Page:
The conventional wisdom was that if Israeli Prime Minister Benjamin Netanyahu allowed the 10-month moratorium on Jewish construction in the West Bank to expire, he would be blamed widely for causing the newly restarted Mideast peace talks to collapse.
Few Jewish organizations have generated feelings — pro or con — as intense as those ignited by J Street, the pro-peace process lobby and political action committee created two years ago to provide a left-of-center address for politicians and activists who support more aggressive U.S. peace process diplomacy.
That intensity took another quantum jump with last week’s Washington Times disclosure that the group has been getting substantial donations from financier George Soros despite repeated denials from its leaders.
For a major holiday, Sukkot sneaks up on us. Less than a week after the grandeur and majestic pomp of the Days of Awe, we find ourselves doing construction work and pretty much living under branches and within the fluttering sukkah walls in our backyards and porches. From our Rosh HaShanah-Yom Kippur finery, we’re now dressed, as often as not, in coats and sweaters, swatting bees and sensing the change of seasons.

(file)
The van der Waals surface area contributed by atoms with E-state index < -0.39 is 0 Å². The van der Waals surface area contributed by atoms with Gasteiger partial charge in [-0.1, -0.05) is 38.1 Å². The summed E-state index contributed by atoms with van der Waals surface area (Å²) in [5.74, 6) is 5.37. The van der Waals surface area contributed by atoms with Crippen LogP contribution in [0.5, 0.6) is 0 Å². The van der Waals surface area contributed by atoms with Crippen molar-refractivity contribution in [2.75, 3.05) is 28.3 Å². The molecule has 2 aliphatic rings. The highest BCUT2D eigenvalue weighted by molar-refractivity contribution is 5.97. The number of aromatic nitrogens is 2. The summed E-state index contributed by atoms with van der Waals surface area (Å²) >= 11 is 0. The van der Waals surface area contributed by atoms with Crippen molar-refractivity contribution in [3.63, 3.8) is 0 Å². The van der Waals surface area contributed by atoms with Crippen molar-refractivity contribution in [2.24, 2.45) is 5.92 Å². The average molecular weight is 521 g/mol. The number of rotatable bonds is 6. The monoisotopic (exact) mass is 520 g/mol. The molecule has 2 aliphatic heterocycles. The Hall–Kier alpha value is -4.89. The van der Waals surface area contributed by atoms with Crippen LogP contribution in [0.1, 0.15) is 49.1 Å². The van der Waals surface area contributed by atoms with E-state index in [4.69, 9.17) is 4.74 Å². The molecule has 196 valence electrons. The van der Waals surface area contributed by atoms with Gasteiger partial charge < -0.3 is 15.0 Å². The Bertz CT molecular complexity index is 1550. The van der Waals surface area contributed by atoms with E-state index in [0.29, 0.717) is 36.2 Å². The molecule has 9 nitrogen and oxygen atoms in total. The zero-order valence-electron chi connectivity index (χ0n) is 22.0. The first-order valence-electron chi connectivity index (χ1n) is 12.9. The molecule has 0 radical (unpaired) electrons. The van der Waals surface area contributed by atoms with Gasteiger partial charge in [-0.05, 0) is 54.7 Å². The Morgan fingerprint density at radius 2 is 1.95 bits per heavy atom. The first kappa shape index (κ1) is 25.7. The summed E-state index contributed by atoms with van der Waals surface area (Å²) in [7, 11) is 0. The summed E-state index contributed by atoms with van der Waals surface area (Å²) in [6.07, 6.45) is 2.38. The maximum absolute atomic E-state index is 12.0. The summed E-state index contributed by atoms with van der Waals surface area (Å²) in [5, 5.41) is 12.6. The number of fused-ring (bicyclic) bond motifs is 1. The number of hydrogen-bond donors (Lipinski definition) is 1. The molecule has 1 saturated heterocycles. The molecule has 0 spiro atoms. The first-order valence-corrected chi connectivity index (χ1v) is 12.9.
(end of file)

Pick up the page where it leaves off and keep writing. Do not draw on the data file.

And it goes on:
There was no community-wide Jewish protest rally near the United Nations this year on the day Iranian President Ahmadinejad addressed the General Assembly. And that’s not necessarily a bad thing.
In part, there was no public demonstration Sept. 23, when Ahmadinejad was scheduled to deliver his annual diatribe against Israel, because it was the first day of Sukkot. And in part, it may well be because the organizers of the rally for the past three years recognize that it was becoming a bit of an embarrassment.
After a tumultuous year in which nothing defined the news so much as its ability to divide us, in which our personal lives surely contained more than a few episodes of miscommunication and misunderstood words, we come to Yom Kippur, when it is possible for all our sins to be forgiven. But that takes an effort on our part to not only pray to the Almighty, but to approach, talk with, listen to and attempt to reconcile with those we have wronged during the past year. So we are not cleansed by God without a coming to terms among ourselves in this, the most broken of worlds, below.
In the minefields of Middle East peace diplomacy, what you see is often not what you get. Over the years both Israeli and Palestinian leaders have become adept at maneuvers that conceal their real goals. The fact is that distinguishing reality from diplomatic and political posturing is difficult in the best of times.